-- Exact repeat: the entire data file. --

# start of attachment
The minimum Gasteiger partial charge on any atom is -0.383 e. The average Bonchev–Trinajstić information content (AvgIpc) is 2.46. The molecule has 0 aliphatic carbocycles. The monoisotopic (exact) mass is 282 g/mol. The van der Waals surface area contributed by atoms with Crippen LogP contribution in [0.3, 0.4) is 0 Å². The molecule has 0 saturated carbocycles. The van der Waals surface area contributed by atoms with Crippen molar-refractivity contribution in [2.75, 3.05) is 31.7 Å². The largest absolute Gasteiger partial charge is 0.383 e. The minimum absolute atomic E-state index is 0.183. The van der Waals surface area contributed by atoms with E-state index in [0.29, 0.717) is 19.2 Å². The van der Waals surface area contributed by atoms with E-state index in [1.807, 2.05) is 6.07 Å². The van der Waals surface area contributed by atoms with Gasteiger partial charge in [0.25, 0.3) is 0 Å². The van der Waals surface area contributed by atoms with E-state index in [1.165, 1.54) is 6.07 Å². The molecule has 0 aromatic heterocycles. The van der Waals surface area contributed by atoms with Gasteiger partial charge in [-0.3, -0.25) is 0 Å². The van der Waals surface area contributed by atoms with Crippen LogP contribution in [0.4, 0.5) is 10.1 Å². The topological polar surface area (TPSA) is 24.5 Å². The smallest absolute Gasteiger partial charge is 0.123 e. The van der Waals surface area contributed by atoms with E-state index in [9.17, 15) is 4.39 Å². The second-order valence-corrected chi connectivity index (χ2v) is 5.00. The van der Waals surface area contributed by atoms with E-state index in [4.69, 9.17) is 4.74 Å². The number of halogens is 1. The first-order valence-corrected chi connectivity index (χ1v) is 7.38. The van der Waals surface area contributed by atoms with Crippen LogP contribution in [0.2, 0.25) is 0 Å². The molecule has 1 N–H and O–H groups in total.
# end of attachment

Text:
The minimum Gasteiger partial charge on any atom is -0.383 e. The average Bonchev–Trinajstić information content (AvgIpc) is 2.46. The molecule has 0 aliphatic carbocycles. The monoisotopic (exact) mass is 282 g/mol. The van der Waals surface area contributed by atoms with Crippen LogP contribution in [0.3, 0.4) is 0 Å². The molecule has 0 saturated carbocycles. The van der Waals surface area contributed by atoms with Crippen molar-refractivity contribution in [2.75, 3.05) is 31.7 Å². The largest absolute Gasteiger partial charge is 0.383 e. The minimum absolute atomic E-state index is 0.183. The van der Waals surface area contributed by atoms with E-state index in [0.29, 0.717) is 19.2 Å². The van der Waals surface area contributed by atoms with E-state index in [1.807, 2.05) is 6.07 Å². The van der Waals surface area contributed by atoms with Gasteiger partial charge in [0.25, 0.3) is 0 Å². The van der Waals surface area contributed by atoms with E-state index in [1.165, 1.54) is 6.07 Å². The molecule has 0 aromatic heterocycles. The van der Waals surface area contributed by atoms with Gasteiger partial charge in [-0.3, -0.25) is 0 Å². The van der Waals surface area contributed by atoms with Crippen LogP contribution in [0.4, 0.5) is 10.1 Å². The topological polar surface area (TPSA) is 24.5 Å². The smallest absolute Gasteiger partial charge is 0.123 e. The van der Waals surface area contributed by atoms with E-state index in [9.17, 15) is 4.39 Å². The second-order valence-corrected chi connectivity index (χ2v) is 5.00. The van der Waals surface area contributed by atoms with E-state index in [4.69, 9.17) is 4.74 Å². The number of halogens is 1. The first-order valence-corrected chi connectivity index (χ1v) is 7.38. The van der Waals surface area contributed by atoms with Crippen LogP contribution in [0.2, 0.25) is 0 Å². The molecule has 1 N–H and O–H groups in total.